The WorldSBK season is still scheduled to resume at Donington Park in the UK on the weekend of July 5th. No announcement has been made on that race, but given that the UK is still struggling with the disease where other countries are further along the road to recovery, the chances of it being held look slim.

Though the news of the Jerez MotoGP rounds is positive, it still faces significant obstacles. Dorna have sent the Spanish government a proposal, with no guarantee that the health ministry will approve them. But Dorna has been in extensive talks with the Spanish government on the subject of organizing races for a very long time, and must have indications that the government would look favorably on it.

With tourism a key industry for the Andalusia autonomous region, the regional government is keen to have races there. Despite the fact that no fans will be allowed to attend, the race will once again showcase the area as a destination once tourism returns.

The press release from Dorna appears below:


Agreement to make a proposal to the Spanish government to hold two Grands Prix and a WorldSBK round at Jerez

Thursday, 07 May 2020

The Regional Government of Andalusia, the City Council of Jerez de la Frontera and Dorna Sports have agreed to make a proposal to the Spanish government that, if approved, would see the Circuito de Jerez-Angel Nieto hold two MotoGP™ Grands Prix and one WorldSBK round at the end of July and the start of August.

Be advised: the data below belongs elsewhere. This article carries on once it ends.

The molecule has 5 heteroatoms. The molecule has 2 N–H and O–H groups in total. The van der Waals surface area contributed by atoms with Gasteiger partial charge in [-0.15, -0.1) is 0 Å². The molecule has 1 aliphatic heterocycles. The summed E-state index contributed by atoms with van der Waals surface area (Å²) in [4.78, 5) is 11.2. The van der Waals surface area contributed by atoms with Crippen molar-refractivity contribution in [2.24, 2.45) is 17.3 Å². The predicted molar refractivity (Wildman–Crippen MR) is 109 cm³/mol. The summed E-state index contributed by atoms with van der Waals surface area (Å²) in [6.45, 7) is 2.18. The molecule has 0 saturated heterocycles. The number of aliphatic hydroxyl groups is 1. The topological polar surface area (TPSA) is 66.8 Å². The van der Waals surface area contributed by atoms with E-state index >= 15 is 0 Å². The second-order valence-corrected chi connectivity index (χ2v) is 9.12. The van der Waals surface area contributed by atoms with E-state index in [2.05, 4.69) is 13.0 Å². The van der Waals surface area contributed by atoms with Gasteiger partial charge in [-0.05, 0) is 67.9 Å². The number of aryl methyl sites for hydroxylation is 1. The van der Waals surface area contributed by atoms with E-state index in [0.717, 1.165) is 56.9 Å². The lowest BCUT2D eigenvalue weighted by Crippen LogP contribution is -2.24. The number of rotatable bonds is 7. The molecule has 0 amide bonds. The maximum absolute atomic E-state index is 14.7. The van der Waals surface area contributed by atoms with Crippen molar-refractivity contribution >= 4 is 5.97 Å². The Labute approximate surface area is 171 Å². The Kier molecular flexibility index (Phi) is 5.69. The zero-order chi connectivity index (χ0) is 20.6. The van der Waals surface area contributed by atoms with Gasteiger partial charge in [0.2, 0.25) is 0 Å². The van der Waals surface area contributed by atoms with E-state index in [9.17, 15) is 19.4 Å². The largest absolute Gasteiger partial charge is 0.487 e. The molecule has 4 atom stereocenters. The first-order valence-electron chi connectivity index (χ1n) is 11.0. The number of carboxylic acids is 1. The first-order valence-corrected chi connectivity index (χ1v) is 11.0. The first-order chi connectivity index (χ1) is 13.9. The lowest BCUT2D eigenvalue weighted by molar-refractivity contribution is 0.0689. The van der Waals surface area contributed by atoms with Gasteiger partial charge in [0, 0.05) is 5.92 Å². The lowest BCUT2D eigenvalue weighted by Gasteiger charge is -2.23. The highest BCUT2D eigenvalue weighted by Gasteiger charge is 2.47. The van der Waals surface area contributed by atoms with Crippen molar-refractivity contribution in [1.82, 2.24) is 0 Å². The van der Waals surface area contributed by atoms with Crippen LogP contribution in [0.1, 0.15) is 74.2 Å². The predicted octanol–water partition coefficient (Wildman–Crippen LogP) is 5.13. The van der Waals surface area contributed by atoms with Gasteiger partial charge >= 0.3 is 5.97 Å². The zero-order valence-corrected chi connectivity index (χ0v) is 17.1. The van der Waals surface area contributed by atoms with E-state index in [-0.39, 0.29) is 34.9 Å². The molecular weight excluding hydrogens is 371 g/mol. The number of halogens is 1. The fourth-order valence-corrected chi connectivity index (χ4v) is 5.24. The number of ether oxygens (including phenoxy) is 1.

After an electronic meeting this morning between Juan Antonio Marín, Vice President of the Regional Government of Andalusia; Mamen Sánchez Díaz, Mayor of Jerez de la Frontera; and Carmelo Ezpeleta, CEO of Dorna Sports; the three parties have agreed to make a proposal to the Spanish government to organise two FIM MotoGP™ World Championship Grands Prix at the Circuito de Jerez-Angel Nieto on the weekends of the 19th and 26th of July, respectively.

Also proposed is a MOTUL FIM Superbike World Championship round at the venue, to be held on the 2nd of August.